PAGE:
Grandma's spare glasses.
I kept them here at my house in case she misplaced her regular pair. I have no reason to keep them now, and certainly they could be donated to a local service club that collects them. But in the meantime they are here in front of me, reminding me that grandma is not here.
It's been a month since she died. Thirty days. It feels like it was just yesterday.
Since helping to care for grandma kept me pretty busy toward the end of her life, when things settled down after her funeral I jumped right into projects I had been planning to do at home. I figured turning my attention to home and getting back into my own routine would help burn some of that antsy energy I was feeling, and nobody would be here to see me cry while I painted walls or scrubbed floors.
But I have to admit, I didn't do all that much grieving that first few weeks. When a social worker from Hospice called to see how I was doing, it threw me off. I was fine, I told her. Getting back to the usual stuff. She asked me if I had any questions. I didn't. She told me she would be sending me some things in the mail. I thanked her.
When that packet of papers came in the mail, I set it aside. I told myself I knew what they said. And for the most part, I did. But after having a really bizarre dream about grandma the other night I figured there must be something in my psyche needing attention, so I pulled the papers out and had a look-see.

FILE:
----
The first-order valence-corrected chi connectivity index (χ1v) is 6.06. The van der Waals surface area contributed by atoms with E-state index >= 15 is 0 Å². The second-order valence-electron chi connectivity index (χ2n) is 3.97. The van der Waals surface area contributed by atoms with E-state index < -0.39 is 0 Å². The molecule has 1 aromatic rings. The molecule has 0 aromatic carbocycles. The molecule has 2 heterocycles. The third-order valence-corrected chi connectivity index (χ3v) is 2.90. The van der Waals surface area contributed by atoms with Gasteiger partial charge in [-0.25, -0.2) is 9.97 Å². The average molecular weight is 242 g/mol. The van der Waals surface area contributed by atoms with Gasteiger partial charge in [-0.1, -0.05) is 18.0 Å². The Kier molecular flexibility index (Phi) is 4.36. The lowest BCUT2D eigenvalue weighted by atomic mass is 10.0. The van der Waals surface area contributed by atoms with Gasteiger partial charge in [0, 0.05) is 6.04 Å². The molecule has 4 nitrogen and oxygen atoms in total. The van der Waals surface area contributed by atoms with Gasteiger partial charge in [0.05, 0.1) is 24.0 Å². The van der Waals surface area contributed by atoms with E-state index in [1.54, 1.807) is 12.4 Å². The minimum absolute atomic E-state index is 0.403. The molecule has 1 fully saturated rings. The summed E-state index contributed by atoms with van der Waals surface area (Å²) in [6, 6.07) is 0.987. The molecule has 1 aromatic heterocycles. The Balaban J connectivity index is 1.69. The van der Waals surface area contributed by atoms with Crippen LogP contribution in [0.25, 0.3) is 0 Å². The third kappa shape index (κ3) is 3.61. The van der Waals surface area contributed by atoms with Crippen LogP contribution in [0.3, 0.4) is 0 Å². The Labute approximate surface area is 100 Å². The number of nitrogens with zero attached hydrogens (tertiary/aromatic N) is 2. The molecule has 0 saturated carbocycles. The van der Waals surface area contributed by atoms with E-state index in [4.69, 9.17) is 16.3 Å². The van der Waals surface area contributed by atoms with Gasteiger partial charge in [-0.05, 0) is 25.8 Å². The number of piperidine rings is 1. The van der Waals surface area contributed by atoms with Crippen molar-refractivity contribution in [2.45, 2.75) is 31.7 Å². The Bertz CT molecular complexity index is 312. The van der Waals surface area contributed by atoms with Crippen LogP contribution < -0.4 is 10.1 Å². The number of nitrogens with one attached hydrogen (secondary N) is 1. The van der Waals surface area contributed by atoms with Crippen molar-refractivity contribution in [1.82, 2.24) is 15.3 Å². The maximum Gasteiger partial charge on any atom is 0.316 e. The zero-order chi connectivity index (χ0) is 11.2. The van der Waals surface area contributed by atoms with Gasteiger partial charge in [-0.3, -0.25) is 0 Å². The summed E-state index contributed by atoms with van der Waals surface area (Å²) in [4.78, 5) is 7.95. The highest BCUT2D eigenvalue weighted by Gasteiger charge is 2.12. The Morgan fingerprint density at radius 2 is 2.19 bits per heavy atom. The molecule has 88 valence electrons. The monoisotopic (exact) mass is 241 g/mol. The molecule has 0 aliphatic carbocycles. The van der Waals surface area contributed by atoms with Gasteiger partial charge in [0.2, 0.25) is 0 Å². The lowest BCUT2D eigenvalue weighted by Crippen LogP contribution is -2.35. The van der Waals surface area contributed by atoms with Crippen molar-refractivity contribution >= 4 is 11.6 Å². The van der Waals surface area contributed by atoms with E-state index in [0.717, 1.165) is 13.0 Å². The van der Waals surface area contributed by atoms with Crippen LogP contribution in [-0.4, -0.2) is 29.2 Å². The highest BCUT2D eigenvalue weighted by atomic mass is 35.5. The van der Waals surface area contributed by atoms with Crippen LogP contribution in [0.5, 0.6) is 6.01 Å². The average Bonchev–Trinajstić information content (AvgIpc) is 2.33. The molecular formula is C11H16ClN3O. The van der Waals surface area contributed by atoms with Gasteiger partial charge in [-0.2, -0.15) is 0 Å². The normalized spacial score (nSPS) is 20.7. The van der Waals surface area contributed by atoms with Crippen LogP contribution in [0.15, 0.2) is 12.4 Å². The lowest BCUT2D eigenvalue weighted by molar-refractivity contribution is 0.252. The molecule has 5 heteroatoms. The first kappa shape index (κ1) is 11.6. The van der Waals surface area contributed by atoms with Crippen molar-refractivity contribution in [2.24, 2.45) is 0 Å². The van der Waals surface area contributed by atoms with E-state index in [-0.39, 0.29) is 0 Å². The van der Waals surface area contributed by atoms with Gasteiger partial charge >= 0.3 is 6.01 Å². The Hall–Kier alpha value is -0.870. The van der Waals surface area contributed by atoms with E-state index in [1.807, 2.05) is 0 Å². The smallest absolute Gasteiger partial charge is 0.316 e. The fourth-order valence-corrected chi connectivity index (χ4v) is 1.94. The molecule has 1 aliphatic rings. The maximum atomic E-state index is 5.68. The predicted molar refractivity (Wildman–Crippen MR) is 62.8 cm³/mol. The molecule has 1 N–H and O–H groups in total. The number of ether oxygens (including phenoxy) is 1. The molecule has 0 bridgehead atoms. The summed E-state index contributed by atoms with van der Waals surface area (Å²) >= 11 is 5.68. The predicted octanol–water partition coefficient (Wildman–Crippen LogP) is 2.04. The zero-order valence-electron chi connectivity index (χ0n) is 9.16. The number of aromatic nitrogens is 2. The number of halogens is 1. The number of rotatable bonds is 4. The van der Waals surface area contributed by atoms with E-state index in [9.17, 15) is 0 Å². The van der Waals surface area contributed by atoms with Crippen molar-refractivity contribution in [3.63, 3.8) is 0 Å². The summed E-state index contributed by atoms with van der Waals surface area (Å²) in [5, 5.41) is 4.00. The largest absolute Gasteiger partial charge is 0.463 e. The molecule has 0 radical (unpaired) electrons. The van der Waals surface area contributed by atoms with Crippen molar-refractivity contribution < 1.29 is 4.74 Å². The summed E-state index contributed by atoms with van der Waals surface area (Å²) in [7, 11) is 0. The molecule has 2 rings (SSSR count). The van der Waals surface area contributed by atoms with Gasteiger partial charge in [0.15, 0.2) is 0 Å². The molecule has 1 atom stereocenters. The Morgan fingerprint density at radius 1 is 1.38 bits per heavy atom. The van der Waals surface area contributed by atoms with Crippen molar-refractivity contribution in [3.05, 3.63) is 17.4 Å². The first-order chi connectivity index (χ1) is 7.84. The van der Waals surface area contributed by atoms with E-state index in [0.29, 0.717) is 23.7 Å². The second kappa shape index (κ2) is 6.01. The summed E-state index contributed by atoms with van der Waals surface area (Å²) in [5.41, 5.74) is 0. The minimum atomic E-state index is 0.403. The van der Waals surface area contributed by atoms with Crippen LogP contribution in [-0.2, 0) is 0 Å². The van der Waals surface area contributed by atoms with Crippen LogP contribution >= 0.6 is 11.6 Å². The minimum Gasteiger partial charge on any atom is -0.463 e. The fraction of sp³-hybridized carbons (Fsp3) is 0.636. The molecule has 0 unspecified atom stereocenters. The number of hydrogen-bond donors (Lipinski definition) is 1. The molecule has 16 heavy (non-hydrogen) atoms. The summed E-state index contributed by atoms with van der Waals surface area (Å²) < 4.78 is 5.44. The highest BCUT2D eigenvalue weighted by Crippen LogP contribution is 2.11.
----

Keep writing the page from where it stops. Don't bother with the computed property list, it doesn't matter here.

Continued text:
This is what a friend told me and what I've learned to be true: the grief comes at the oddest times. This is what Hospice will tell you and what I have also learned to be true: you can't go around or over grief; you can only go through it. There are no rules about how long it "should" take for a person to go through the grieving process, and everyone grieves in their own way.
So, for the record? In a lot of ways I am fine. But some days are not so good. The pain is worst when I hear of others' losses: the devastation in Japan, some dear friends' loss of a family member this past week, even knowing one of my daughter's classmates is moving away over spring break has my stomach in knots. At times when I would typically be a little emotional anyway I'm now a complete wreck.
But that's OK. That's my "normal" for right now, and for the foreseeable future. And I know there will be more tears, more pain, more dreams and voices and whatever else in the months to come. In a few weeks my parents will be home (again) from Florida and we will start the process of clearing out grandma's house so it can be sold. To say it will be difficult would be a serious understatement. I don't have to help, but I offered to because I think it will help me find some closure.
And that will be just the beginning.